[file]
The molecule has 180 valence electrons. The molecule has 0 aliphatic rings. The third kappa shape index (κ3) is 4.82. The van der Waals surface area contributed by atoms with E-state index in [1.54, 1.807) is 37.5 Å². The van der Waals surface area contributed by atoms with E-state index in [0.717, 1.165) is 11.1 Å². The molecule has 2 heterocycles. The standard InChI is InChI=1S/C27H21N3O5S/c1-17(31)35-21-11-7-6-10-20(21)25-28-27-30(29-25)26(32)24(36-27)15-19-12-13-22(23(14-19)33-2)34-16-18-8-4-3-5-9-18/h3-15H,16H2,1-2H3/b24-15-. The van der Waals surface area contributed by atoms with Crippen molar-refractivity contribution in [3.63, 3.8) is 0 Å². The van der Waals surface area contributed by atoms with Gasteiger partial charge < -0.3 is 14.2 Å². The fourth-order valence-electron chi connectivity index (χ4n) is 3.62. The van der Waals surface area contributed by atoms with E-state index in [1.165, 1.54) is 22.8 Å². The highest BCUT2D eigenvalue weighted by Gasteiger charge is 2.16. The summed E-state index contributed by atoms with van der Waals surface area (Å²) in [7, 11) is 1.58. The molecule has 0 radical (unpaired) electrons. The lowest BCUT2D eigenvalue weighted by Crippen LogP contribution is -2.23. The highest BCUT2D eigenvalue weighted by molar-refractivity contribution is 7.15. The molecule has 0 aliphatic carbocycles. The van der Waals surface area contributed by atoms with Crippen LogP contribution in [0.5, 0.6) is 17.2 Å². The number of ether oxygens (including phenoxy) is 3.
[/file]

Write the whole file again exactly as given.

The molecule has 180 valence electrons. The molecule has 0 aliphatic rings. The third kappa shape index (κ3) is 4.82. The van der Waals surface area contributed by atoms with E-state index in [1.54, 1.807) is 37.5 Å². The van der Waals surface area contributed by atoms with E-state index in [0.717, 1.165) is 11.1 Å². The molecule has 2 heterocycles. The standard InChI is InChI=1S/C27H21N3O5S/c1-17(31)35-21-11-7-6-10-20(21)25-28-27-30(29-25)26(32)24(36-27)15-19-12-13-22(23(14-19)33-2)34-16-18-8-4-3-5-9-18/h3-15H,16H2,1-2H3/b24-15-. The van der Waals surface area contributed by atoms with Crippen molar-refractivity contribution in [3.63, 3.8) is 0 Å². The van der Waals surface area contributed by atoms with Gasteiger partial charge < -0.3 is 14.2 Å². The fourth-order valence-electron chi connectivity index (χ4n) is 3.62. The van der Waals surface area contributed by atoms with E-state index in [1.165, 1.54) is 22.8 Å². The highest BCUT2D eigenvalue weighted by Gasteiger charge is 2.16. The summed E-state index contributed by atoms with van der Waals surface area (Å²) in [7, 11) is 1.58. The molecule has 0 radical (unpaired) electrons. The lowest BCUT2D eigenvalue weighted by Crippen LogP contribution is -2.23. The highest BCUT2D eigenvalue weighted by molar-refractivity contribution is 7.15. The molecule has 0 aliphatic carbocycles. The van der Waals surface area contributed by atoms with Crippen LogP contribution in [0.5, 0.6) is 17.2 Å². The number of ether oxygens (including phenoxy) is 3.